I’ll make no bones about it: I am a Potter man, through and through.
Perhaps the majority of the disgruntled, middle-aged baldies who comprise the homogenous world of film criticism and can’t tell a horcrux from a hippogriff, can give you a review based more on cinematic merit than adoration. But for those who treasure this series like I do, I can say with confidence that “Harry Potter and the Goblet of Fire” is easily the most satisfying Harry Potter film thus far.
This is not to say that newcomers to Hogwarts Academy of Witchcraft and Wizardry should stay outside the grounds. Even those who haven’t seen the first three films will easily pick up the particulars of the wizarding world. Much of the more complex stuff has been snipped out of the film altogether (the broomsticks-and-bludgers game of Quidditch is mentioned in passing, but its complex rules are never discussed). “Goblet” adroitly combines Hollywood action and thriller genres with a sturdy narrative backbone and more than a little hormonal voltage for good measure.
The film’s PG-13 rating is well-deserved. In his fourth year, Harry participates in the Triwizard Tournament—a sadistic series of tasks to win the Goblet of Fire—taking the viewer along for a terrifying ride including dragons and carnivorous caverns. Along with these visually rich action scenes are moments of awkward adolescent romance, such as the Yule Ball, an event like Eliot Fete on anabolics, replete with a rave-out performance by the paler members of Radiohead and Pulp.
Humor keeps this “Potter” chapter from immersion into tonal darkness, much of it emerging in dialogue invented in the adaptation from J.K. Rowling’s text. Ron breathlessly justifies asking French Triwizard contestant Fleur Delacour to the dance: “She was walking. You know how I like it when they walk.”
In a nighttime stroll, Beauxbatons headmistress Madame Maxine plucks something out of companion Hagrid’s beard and eats it, without skipping a beat in their conversation. And in perhaps the film’s funniest moment for Potterheads, the platonic Hermione-Krum relationship of the book is sullied with suggestions of snogging, when she dismissively refers to her admirer as a “physical being.”
This is the first Potter film for director Mike Newell (“Donnie Brasco,” “Mona Lisa Smile”), and nothing in his canon thus far could have predicted the astonishing visual dexterity he brings to “Goblet.” Newell’s vision avoids the cringe-worthy pandering of the first two Chris Columbus-helmed films and steers clear of the obvious filmic handprints that Alfonso Cuaron left all over his Gothic recasting of “Prisoner of Azkaban.” In fact, it’s difficult to speak of Newell’s vision at all, as the images and story he presents are such a faithful distillation of its source material that it’s ultimately the voice of creator J.K. Rowling that emerges most strongly.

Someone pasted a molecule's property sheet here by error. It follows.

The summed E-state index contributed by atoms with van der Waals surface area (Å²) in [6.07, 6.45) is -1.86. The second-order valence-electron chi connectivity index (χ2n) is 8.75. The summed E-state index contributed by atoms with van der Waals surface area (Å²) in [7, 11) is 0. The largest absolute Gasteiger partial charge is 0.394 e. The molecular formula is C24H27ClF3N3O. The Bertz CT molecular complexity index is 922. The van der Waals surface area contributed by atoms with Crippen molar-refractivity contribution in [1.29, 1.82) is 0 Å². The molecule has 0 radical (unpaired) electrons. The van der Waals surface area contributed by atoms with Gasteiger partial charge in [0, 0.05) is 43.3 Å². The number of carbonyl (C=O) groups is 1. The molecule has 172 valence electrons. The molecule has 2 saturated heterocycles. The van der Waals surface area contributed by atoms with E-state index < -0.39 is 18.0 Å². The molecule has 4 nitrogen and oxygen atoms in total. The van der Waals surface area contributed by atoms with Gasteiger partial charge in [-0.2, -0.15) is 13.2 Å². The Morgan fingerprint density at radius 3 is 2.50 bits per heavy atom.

Emma Watson deserves straight Os in her acting OWLs for finally bringing a full-blooded Hermione to screen. She convincingly exudes incandescent giddiness in her scenes at the Yule Ball, and turns a brief confrontation with Ron over his belatedly asking her to the dance into a teary confessional spectacle. As Ron, Rupert Grint has essentially tapped one emotion (apprehension) and one expression (eyebrows arched in apprehension) for the first three films, and this emotionally roomier role goes to great lengths to develop him as a character.
In the titular role, Daniel Radcliffe is again the weakest link among the trio of protagonists. The fault is hardly all his, as the “Ironman”-like magical tournament gives Harry no opportunities to flex his mental muscle in solving them. But Radcliffe is still a stiff actor, and only in the emotionally draining scene at the film’s conclusion do his acting lessons bear fruit.
Screenwriter Steven Kloves, adapter of all four film versions, redeems himself for the gaping plot holes of “Prisoner of Azkaban” with an airtight “Goblet” script. With so many significant plot elements missing (Hermione’s humane S.P.E.W. campaign, house elves Dobby and Winky), one would think a two-and-a-half-hour version of the 734-page book would suffer from confusing narrative jumps. But Kloves deftly untangles the knotty story surrounding the film’s sneaky mysterious villain and at times plots a more logical procession of events than Rowling herself. In a work focusing on the exploits of the most famous wizard in the world, it is Kloves that ultimately emerges as the film’s real hero.
—Staff writer Ben B. Chung can be reached at email@example.com.